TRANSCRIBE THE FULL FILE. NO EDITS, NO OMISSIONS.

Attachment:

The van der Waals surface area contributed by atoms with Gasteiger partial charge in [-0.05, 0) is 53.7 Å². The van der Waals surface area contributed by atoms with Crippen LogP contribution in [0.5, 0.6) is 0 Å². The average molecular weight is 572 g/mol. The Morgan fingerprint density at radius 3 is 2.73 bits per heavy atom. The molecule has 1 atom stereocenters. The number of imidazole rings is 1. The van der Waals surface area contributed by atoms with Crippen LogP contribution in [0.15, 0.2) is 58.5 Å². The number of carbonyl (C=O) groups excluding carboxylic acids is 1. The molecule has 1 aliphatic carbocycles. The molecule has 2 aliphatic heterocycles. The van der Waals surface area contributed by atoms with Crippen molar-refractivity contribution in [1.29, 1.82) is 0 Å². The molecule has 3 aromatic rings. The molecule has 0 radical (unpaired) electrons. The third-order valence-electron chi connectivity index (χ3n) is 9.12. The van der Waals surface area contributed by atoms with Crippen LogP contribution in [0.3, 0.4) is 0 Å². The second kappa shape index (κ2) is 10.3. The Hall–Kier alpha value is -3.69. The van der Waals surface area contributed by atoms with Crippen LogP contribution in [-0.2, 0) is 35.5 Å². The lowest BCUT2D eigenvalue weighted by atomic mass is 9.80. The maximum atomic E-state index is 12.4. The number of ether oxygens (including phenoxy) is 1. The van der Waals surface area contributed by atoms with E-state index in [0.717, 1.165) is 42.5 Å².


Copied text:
The van der Waals surface area contributed by atoms with Gasteiger partial charge in [-0.05, 0) is 53.7 Å². The van der Waals surface area contributed by atoms with Crippen LogP contribution in [0.5, 0.6) is 0 Å². The average molecular weight is 572 g/mol. The Morgan fingerprint density at radius 3 is 2.73 bits per heavy atom. The molecule has 1 atom stereocenters. The number of imidazole rings is 1. The van der Waals surface area contributed by atoms with Crippen LogP contribution in [0.15, 0.2) is 58.5 Å². The number of carbonyl (C=O) groups excluding carboxylic acids is 1. The molecule has 1 aliphatic carbocycles. The molecule has 2 aliphatic heterocycles. The van der Waals surface area contributed by atoms with Crippen molar-refractivity contribution in [1.29, 1.82) is 0 Å². The molecule has 3 aromatic rings. The molecule has 0 radical (unpaired) electrons. The third-order valence-electron chi connectivity index (χ3n) is 9.12. The van der Waals surface area contributed by atoms with Crippen LogP contribution in [0.3, 0.4) is 0 Å². The second kappa shape index (κ2) is 10.3. The Hall–Kier alpha value is -3.69. The van der Waals surface area contributed by atoms with Crippen LogP contribution in [-0.2, 0) is 35.5 Å². The lowest BCUT2D eigenvalue weighted by atomic mass is 9.80. The maximum atomic E-state index is 12.4. The number of ether oxygens (including phenoxy) is 1. The van der Waals surface area contributed by atoms with E-state index in [0.717, 1.165) is 42.5 Å².